Julian Schnabel’s Palazzo Chupi does not look like it belongs in the West Village. It’s as if a sequins-clad tranny showed up at a small-town PTA meeting, or a bunch of aliens with a preference for Spanish-Italianate architecture crashed their mother ship smack in the middle of the quaintest part of town. Just ask the neighbors: “It’s horrible. It’s all of your worst nightmares come true,” a member of the Greenwich Village Society for Historic Preservation fumed. “It’s really a monument to this guy’s ego.”
Yeah. And? New York is full of monuments to guy’s egos: Ever hear of Rockefeller Center? Anyway, the historical society didn’t have a leg to stand on. Schnabel secured the rights to build above the building, an old stable, way back in 1987, when he’d bought it to paint in—he knew even then, apparently, that he’d be needing a seventeen-story version of Barbie’s Dream House one day. He seems a little tickled by the fuss. “I didn’t build another glass tower, you know?” he says, his improbably squeaky voice coming down the phone just a few days before the New York Post would allege that he’d been keeping a mistress in the Chupi—a floor away from the movie-star wife who is the building’s namesake. (To be fair: The ceilings of the Chupi apartments are eighteen feet high, so that’s farther away than it sounds.)
Schnabel took inspiration for the Chupi from other loves, too: Venice, Spain, his Stanford White house in Montauk, Boston’s Gardner Museum (“I went there and thought, I’d like to have one of those,” he says with a giggle). There is so much of his personality in the place that being inside it is oddly intimate. “I built it to transport myself—to my imagination,” he says. That may be part of the reason three of the five Chupi apartments are on the market: The Flip This House team would not approve of the décor. But lots of other people do: “It’s magnificent, isn’t it?” says Dennis Hopper, who is suddenly on the phone, Schnabel having passed it to him. Would Hopper be moving in? Richard Gere has put the penthouse he bought there on the market for $15 million. “Unfortunately, I’m not rich enough,” Hopper says. “If someone wants to make Easy Rider 2, maybe.”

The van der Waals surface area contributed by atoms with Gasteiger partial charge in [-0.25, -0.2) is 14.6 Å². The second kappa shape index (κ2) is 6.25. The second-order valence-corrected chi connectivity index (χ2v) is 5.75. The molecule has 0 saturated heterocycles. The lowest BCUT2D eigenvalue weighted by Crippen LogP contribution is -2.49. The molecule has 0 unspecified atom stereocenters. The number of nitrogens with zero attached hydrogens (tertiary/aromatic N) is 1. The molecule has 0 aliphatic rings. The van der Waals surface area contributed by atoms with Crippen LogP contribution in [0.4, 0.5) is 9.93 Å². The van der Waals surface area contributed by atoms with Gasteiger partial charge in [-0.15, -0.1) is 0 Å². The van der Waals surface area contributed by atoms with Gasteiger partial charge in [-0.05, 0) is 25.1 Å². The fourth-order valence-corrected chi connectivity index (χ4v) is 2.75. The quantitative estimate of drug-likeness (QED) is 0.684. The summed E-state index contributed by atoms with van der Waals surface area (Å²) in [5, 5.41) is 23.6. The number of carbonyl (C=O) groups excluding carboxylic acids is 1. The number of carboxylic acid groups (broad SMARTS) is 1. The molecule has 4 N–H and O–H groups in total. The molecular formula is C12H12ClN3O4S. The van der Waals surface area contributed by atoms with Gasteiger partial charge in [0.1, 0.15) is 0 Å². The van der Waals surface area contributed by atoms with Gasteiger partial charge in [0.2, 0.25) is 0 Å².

A guy can dream, right? And that’s the thing about Schnabel’s pink palace. It may not look like New York, but it embodies the dream of New York. Schnabel is back on the line now and reminiscing: “I remember feeling this when I came back here in 1973: You walk down the street, and you think that anything is possible. People drive down the street, and they stop me, and they’re happy when they see it. They seem to feel encouraged by it. It’s a testament to the freedom of what you can do in this environment. To the infinite possibilities.”
16. Because in addition to charging me like crazy every month for electricity, the fine folks over at Con Ed also dispense cooking and entertaining advice. After I called in response to a notice of “irregular gas meter readings” (i.e., never turning on my stove), the Con Ed rep asked if I lived by myself and ever cooked. He then went on to advise me, “Invite some people over, or at least make a cup of tea once in a while.” Gee, thanks, Con Ed.